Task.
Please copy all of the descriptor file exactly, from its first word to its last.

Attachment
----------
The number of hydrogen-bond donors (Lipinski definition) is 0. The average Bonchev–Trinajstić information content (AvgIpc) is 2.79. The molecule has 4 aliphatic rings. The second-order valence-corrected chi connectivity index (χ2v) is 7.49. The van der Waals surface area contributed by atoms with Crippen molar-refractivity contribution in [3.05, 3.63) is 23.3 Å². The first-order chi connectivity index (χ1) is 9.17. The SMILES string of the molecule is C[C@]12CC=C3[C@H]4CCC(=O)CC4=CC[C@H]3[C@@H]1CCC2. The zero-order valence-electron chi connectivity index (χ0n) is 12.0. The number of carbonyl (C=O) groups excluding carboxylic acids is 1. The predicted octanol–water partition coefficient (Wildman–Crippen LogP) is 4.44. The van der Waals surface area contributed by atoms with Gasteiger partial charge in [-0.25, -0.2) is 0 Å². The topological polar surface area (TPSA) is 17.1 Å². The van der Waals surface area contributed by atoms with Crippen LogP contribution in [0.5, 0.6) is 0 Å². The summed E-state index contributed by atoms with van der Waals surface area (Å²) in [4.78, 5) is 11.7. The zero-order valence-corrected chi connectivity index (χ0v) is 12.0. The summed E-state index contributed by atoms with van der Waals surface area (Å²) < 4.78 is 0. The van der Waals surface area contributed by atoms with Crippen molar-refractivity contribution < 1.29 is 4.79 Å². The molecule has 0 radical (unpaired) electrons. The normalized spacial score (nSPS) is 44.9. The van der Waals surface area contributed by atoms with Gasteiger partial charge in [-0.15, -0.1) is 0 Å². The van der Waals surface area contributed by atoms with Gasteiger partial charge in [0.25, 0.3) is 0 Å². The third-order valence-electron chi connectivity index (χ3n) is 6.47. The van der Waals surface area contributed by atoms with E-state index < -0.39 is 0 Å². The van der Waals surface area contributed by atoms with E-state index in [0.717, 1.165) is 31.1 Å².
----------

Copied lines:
The number of hydrogen-bond donors (Lipinski definition) is 0. The average Bonchev–Trinajstić information content (AvgIpc) is 2.79. The molecule has 4 aliphatic rings. The second-order valence-corrected chi connectivity index (χ2v) is 7.49. The van der Waals surface area contributed by atoms with Crippen molar-refractivity contribution in [3.05, 3.63) is 23.3 Å². The first-order chi connectivity index (χ1) is 9.17. The SMILES string of the molecule is C[C@]12CC=C3[C@H]4CCC(=O)CC4=CC[C@H]3[C@@H]1CCC2. The zero-order valence-electron chi connectivity index (χ0n) is 12.0. The number of carbonyl (C=O) groups excluding carboxylic acids is 1. The predicted octanol–water partition coefficient (Wildman–Crippen LogP) is 4.44. The van der Waals surface area contributed by atoms with Gasteiger partial charge in [-0.25, -0.2) is 0 Å². The topological polar surface area (TPSA) is 17.1 Å². The van der Waals surface area contributed by atoms with Crippen LogP contribution in [0.5, 0.6) is 0 Å². The summed E-state index contributed by atoms with van der Waals surface area (Å²) in [4.78, 5) is 11.7. The zero-order valence-corrected chi connectivity index (χ0v) is 12.0. The summed E-state index contributed by atoms with van der Waals surface area (Å²) < 4.78 is 0. The van der Waals surface area contributed by atoms with Crippen molar-refractivity contribution < 1.29 is 4.79 Å². The molecule has 0 radical (unpaired) electrons. The normalized spacial score (nSPS) is 44.9. The van der Waals surface area contributed by atoms with Gasteiger partial charge in [-0.15, -0.1) is 0 Å². The van der Waals surface area contributed by atoms with Gasteiger partial charge in [0.25, 0.3) is 0 Å². The third-order valence-electron chi connectivity index (χ3n) is 6.47. The van der Waals surface area contributed by atoms with E-state index < -0.39 is 0 Å². The van der Waals surface area contributed by atoms with E-state index in [0.717, 1.165) is 31.1 Å².